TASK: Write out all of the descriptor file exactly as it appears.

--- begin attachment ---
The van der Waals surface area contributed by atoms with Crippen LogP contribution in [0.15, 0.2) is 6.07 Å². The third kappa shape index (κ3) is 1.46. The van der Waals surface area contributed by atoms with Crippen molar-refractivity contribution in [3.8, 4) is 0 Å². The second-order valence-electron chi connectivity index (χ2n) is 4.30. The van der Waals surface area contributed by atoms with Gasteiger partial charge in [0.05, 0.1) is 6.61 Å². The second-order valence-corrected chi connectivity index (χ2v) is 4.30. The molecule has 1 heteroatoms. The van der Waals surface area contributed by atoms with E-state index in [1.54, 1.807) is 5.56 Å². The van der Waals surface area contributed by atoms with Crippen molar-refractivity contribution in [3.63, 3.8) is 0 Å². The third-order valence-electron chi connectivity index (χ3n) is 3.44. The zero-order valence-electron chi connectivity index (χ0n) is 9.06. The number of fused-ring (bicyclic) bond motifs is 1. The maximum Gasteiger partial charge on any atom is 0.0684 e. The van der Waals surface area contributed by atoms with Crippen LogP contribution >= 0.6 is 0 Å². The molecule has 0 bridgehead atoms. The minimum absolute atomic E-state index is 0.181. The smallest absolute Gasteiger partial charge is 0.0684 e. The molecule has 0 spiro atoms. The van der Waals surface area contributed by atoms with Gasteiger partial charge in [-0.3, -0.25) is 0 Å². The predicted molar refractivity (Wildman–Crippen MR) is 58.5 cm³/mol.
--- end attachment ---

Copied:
The van der Waals surface area contributed by atoms with Crippen LogP contribution in [0.15, 0.2) is 6.07 Å². The third kappa shape index (κ3) is 1.46. The van der Waals surface area contributed by atoms with Crippen molar-refractivity contribution in [3.8, 4) is 0 Å². The second-order valence-electron chi connectivity index (χ2n) is 4.30. The van der Waals surface area contributed by atoms with Gasteiger partial charge in [0.05, 0.1) is 6.61 Å². The second-order valence-corrected chi connectivity index (χ2v) is 4.30. The molecule has 1 heteroatoms. The van der Waals surface area contributed by atoms with E-state index in [1.54, 1.807) is 5.56 Å². The van der Waals surface area contributed by atoms with Crippen molar-refractivity contribution in [3.63, 3.8) is 0 Å². The third-order valence-electron chi connectivity index (χ3n) is 3.44. The zero-order valence-electron chi connectivity index (χ0n) is 9.06. The number of fused-ring (bicyclic) bond motifs is 1. The maximum Gasteiger partial charge on any atom is 0.0684 e. The van der Waals surface area contributed by atoms with Crippen LogP contribution >= 0.6 is 0 Å². The molecule has 0 bridgehead atoms. The minimum absolute atomic E-state index is 0.181. The smallest absolute Gasteiger partial charge is 0.0684 e. The molecule has 0 spiro atoms. The van der Waals surface area contributed by atoms with Gasteiger partial charge in [-0.3, -0.25) is 0 Å². The predicted molar refractivity (Wildman–Crippen MR) is 58.5 cm³/mol.